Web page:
U.K. Admits National Health Is ‘An Impossibility’ Yet Our Candidates Want It

The Times of London has given up on national healthcare. The vaunted British NHS is a vast sinkhole of money, inefficiency, failure and incompetence, according to the piece by Melanie Phillips.

The fiction has to be maintained that healthcare is getting better all the time. This is to mask the fact that the NHS’s core aim — to provide all with the same level of state healthcare free at the point of use — is an impossibility. It creates an inexhaustible demand for funding.

The NHS in England spends £116 billion per year. It’s still not enough. Hospitals are now being told to shed staff to dangerously low levels. This was entirely predictable.

The NHS has been around since 1948, when such solutions were incredibly popular. Even Harry Truman wanted to implement national healthcare in the U.S. in the post -WWII years. From the NHS’ own website, the central principles of the service are to “be available to all and financed entirely from taxation, which means that people pay into it according to their means.” And yes, that’s socialism.

Just as Bernie Sanders, Hillary Clinton and even Donald Trump have stated that want to move us into some kind of socialist system, the Brits, who nearly pioneered that system, are proclaiming that they’re through with it.

Countries have many different types of social insurance but the common feature is that people pay into a scheme that covers healthcare provision for all. Because purchasers can choose to leave one scheme for another, competition drives up standards. Paying for care is thus viewed as both equitable and value for money.

All healthcare systems are having to grapple with the insoluble problem of inexhaustible demand. Surely, though, the public should be credited with some intelligence. The NHS model has expired. It has ceased to be. Time to ’fess up, end the deceit and move on.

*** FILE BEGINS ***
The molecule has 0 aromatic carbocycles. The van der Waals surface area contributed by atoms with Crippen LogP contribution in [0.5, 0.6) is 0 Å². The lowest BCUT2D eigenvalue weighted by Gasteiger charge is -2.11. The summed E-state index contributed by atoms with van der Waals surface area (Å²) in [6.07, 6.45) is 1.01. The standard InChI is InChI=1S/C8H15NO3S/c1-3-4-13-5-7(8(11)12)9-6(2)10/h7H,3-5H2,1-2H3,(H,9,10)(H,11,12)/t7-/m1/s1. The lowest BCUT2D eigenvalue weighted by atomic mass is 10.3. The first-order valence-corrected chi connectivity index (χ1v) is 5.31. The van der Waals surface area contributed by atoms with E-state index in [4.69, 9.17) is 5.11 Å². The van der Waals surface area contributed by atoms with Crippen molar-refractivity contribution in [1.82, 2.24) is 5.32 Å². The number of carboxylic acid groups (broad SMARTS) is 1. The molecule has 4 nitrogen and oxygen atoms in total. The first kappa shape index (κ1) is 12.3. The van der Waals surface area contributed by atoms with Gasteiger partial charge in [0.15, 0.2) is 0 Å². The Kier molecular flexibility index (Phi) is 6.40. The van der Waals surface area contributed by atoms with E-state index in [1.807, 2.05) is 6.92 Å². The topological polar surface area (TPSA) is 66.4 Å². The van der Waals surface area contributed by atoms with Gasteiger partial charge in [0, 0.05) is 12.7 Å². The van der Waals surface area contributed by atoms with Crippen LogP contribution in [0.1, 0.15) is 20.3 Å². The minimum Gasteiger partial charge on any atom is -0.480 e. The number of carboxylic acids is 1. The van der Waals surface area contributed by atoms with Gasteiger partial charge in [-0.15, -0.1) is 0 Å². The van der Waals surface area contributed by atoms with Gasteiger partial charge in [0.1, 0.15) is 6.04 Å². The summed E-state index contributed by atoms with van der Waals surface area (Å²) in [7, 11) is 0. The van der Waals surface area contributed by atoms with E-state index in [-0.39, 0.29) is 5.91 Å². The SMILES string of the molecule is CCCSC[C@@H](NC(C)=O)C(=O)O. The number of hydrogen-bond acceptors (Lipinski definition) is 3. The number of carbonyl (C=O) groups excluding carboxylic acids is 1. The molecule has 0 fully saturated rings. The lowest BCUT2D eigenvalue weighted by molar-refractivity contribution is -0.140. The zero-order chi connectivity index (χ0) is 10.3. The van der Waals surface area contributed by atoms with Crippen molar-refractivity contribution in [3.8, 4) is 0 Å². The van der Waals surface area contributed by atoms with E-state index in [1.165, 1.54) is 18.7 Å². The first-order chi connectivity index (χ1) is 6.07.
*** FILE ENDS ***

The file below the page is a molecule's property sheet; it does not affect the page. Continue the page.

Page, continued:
Here’s what Trump said on health care in his book “The America We Deserve,” which was published in 2000.

I’m a conservative on most issues but a liberal on health. It is an unacceptable but accurate fact that the number of uninsured Americans has risen to 42 million. Working out detailed plans will take time. But the goal should be clear: Our people are our greatest asset. We must take care of our own. We must have universal healthcare.

Our objective [should be] to make reforms for the moment and, longer term, to find an equivalent of the single-payer plan that is affordable, well-administered, and provides freedom of choice. Possible? The good news is, yes. There is already a system in place-the Federal Employees Health Benefits Program-that can act as a guide for all healthcare reform. It operates through a centralized agency that offers considerable range of choice. While this is a government program, it is also very much market-based. It allows 620 private insurance companies to compete for this market. Once a year participants can choose from plans which vary in benefits and costs.

This sounds a lot like Obamacare to me: A centrally-administered market for private insurance. Obamacare has failed. Trump says he has “evolved” on health care, but still wants universal coverage.

Well, I like the mandate. I don’t want people dying on the streets. The Republican people, they don’t want people dying on the streets, but sometimes they’ll say “Donald Trump wants single payer.”

No, Republicans didn’t say that. Donald Trump himself said he wanted single payer, but he evolved. Fair enough.

Sanders has not evolved. He wants Medicare for All, a full single-payer system. Sure, Sanders denounces the NHS “we own it all” model, but the fundamental transformation of American health care to a European system will bring about British-style problems without the advantages (if there are any advantages). While the U.K. wants to move from total government healthcare to a continental European system, Bernie thinks America can make that pivot from the other side. Trump thinks so too.

These are not new problems, and American healthcare markets and populations are different than Europe. The GOP spent a few years developing a viable alternative to Obamacare called the American Health Care Reform Act (AHCRA). I did a two-part series where I interviewed Georgia Republican Rep. Austin Scott, who served on the Republican Study Committee which drafted the plan. (Part 1 and Part 2.)

Moving from Obamacare toward universal health care is the wrong move. Moving toward single-payer (which is the whole point of Obamacare, which was designed to fail) is the wrong move. As Scott said, “there’s no silver bullet.”

The Times of London realizes that the U.K.’s healthcare system is deeply flawed and failing in every way. They realize there’s no silver bullet. Why don’t our candidates?

About the author

Steve Berman

The old Steve cared about money, prestige, and power. Then Christ found me. All at once things changed. But the Holy Spirit produces this kind of fruit in our lives: love, joy, peace, patience, kindness, goodness, faithfulness, gentleness, and self-control. There is no law against these things!

I spent 30 years in business. Now I write and edit. But mostly I love. I have a wife and 2 kids and a dog and we live in a little house in central Georgia.

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